Matt, You’re awesome. Thanks!
If you see him, tell Tan to put his prepub paper online. Justice demands it, I think. And Freeman’s book is ridiculously expensive. What kind of racket are these moral philosophers participating in!?
I’ll see if I can get a copy of Tan’s paper for you. (I read it a while ago but don’t think I have a copy any more- I’ll see him this weekend and will ask him to send me a copy. ) I hope Freeman’s book will be out in paper-back before too long. The racket of keeping things in hardback for a terribly long time is awful, I think. It’s beyond me how it’s profitable for the publishers, even, but I guess they’d know better than I do. (I’d be happy to mail you a physical copy if you email me an address.)
One definitely non-professional take:
If I play the lottery and win, should I divide my winnings by the number of players and apportion one unit to each player? No! That makes the lottery an uninteresting, zero-variance donation to the government.
Humans need to be able to choose their level of risk, whether it’s lotteries or entrepreneurship or a job hunt.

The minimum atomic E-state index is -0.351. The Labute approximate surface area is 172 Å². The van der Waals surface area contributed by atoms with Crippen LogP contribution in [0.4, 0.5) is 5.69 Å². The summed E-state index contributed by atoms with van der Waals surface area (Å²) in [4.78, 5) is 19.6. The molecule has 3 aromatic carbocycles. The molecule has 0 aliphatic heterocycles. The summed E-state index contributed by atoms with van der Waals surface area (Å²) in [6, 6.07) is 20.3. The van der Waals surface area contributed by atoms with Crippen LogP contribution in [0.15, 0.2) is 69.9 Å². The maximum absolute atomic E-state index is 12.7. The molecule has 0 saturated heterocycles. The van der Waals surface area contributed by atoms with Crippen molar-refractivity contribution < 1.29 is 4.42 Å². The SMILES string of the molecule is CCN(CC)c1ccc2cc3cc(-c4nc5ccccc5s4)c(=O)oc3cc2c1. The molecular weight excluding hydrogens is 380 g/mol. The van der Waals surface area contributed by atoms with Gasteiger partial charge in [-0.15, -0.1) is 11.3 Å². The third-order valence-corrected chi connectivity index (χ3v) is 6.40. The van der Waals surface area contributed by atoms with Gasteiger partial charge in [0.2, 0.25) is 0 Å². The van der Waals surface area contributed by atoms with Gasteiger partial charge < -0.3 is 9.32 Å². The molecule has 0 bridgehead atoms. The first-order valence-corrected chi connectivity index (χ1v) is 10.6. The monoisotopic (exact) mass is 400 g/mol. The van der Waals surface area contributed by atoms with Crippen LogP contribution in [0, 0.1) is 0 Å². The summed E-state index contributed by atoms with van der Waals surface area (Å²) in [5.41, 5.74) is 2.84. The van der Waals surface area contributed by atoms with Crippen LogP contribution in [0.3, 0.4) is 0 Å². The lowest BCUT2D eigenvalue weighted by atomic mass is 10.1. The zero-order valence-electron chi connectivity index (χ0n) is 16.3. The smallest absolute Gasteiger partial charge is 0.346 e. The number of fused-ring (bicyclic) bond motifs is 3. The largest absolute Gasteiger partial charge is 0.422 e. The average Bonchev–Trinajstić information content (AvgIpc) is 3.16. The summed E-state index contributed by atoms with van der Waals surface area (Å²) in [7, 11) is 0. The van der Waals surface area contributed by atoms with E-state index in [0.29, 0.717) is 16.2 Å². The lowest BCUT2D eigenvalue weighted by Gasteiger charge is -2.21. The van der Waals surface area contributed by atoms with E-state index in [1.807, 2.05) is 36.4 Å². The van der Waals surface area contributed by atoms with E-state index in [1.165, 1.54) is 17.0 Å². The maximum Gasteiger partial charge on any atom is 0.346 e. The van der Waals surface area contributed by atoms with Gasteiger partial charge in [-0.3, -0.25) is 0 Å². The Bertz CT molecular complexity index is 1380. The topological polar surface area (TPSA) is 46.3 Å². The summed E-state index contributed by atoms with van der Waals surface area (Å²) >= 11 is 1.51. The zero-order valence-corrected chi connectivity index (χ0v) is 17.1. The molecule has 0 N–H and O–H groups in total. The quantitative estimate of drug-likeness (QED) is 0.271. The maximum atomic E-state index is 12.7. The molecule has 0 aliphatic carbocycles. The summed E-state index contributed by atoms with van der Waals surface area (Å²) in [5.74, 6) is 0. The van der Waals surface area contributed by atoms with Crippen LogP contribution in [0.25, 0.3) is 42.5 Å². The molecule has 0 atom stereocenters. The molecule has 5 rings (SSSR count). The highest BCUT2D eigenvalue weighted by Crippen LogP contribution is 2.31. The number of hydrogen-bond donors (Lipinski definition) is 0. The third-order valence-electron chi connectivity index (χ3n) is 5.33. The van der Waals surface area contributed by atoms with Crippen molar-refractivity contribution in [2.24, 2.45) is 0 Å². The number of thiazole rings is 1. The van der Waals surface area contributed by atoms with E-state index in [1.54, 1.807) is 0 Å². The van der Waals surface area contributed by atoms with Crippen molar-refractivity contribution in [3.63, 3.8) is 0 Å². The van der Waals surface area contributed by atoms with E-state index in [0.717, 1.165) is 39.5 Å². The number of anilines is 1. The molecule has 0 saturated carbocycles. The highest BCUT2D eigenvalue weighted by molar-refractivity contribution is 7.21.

Insurance markets often help with this.
But since life is a random walk, with some feedback loops thrown in, people can get stuck in a crappy situation, where they start needing a LOT of luck to get back to an OK spot in life. (The odds of recovering from alcohol-addicted homelessness are not great). Insurance cannot help me if I already fell into such a pit. But OTOH, we shouldn’t incentivize falling into pits. This becomes just a straight utilitarian “socialism versus prosperity” balancing act, which can be resolved in the usual compromise way (limited redistribution).
Also, birth is a sui generis event in that I (an unborn soul?) cannot opt out of the “birth lottery”. Because of this, the risk of being born into a crappy situation needs to be somewhat socialized. It’s a mandatory form of insurance, reflecting the fact that unborn souls cannot “express their preference for risk” by, say, participating in voluntary insurance markets. Birth is just weird, and I think social insurance is a reasonable way to deal with the weirdness.